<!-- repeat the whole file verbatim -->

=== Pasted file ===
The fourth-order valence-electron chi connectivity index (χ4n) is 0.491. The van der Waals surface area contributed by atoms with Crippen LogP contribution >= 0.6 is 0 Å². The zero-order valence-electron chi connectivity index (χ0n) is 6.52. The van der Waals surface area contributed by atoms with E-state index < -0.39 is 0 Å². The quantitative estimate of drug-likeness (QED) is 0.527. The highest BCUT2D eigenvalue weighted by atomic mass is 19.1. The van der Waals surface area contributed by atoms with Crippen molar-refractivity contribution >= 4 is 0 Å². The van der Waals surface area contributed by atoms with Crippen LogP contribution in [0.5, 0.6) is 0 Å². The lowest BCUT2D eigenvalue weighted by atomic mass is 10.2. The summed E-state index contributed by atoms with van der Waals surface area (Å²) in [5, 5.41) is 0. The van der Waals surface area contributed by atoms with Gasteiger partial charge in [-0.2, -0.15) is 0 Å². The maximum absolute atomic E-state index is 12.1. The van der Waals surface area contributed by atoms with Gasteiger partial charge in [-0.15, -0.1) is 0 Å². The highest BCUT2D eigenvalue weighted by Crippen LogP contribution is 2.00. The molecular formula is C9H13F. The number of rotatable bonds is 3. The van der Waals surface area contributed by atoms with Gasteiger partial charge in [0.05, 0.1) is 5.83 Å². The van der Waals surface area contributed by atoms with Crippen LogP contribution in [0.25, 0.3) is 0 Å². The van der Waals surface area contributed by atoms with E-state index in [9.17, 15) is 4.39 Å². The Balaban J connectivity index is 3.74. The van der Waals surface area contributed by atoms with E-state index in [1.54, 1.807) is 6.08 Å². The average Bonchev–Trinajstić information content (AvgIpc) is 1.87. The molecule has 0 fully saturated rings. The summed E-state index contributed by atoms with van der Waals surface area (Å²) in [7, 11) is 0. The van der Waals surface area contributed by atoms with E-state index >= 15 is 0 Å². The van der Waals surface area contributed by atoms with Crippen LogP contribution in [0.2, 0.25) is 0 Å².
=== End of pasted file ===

The fourth-order valence-electron chi connectivity index (χ4n) is 0.491. The van der Waals surface area contributed by atoms with Crippen LogP contribution >= 0.6 is 0 Å². The zero-order valence-electron chi connectivity index (χ0n) is 6.52. The van der Waals surface area contributed by atoms with E-state index < -0.39 is 0 Å². The quantitative estimate of drug-likeness (QED) is 0.527. The highest BCUT2D eigenvalue weighted by atomic mass is 19.1. The van der Waals surface area contributed by atoms with Crippen molar-refractivity contribution >= 4 is 0 Å². The van der Waals surface area contributed by atoms with Crippen LogP contribution in [0.5, 0.6) is 0 Å². The lowest BCUT2D eigenvalue weighted by atomic mass is 10.2. The summed E-state index contributed by atoms with van der Waals surface area (Å²) in [5, 5.41) is 0. The van der Waals surface area contributed by atoms with Gasteiger partial charge in [-0.2, -0.15) is 0 Å². The maximum absolute atomic E-state index is 12.1. The van der Waals surface area contributed by atoms with Gasteiger partial charge in [-0.15, -0.1) is 0 Å². The highest BCUT2D eigenvalue weighted by Crippen LogP contribution is 2.00. The molecular formula is C9H13F. The number of rotatable bonds is 3. The van der Waals surface area contributed by atoms with Gasteiger partial charge in [0.05, 0.1) is 5.83 Å². The van der Waals surface area contributed by atoms with Crippen LogP contribution in [0.25, 0.3) is 0 Å². The van der Waals surface area contributed by atoms with E-state index in [9.17, 15) is 4.39 Å². The Balaban J connectivity index is 3.74. The van der Waals surface area contributed by atoms with E-state index in [1.54, 1.807) is 6.08 Å². The average Bonchev–Trinajstić information content (AvgIpc) is 1.87. The molecule has 0 fully saturated rings. The summed E-state index contributed by atoms with van der Waals surface area (Å²) in [7, 11) is 0. The van der Waals surface area contributed by atoms with E-state index >= 15 is 0 Å². The van der Waals surface area contributed by atoms with Crippen LogP contribution in [0.2, 0.25) is 0 Å².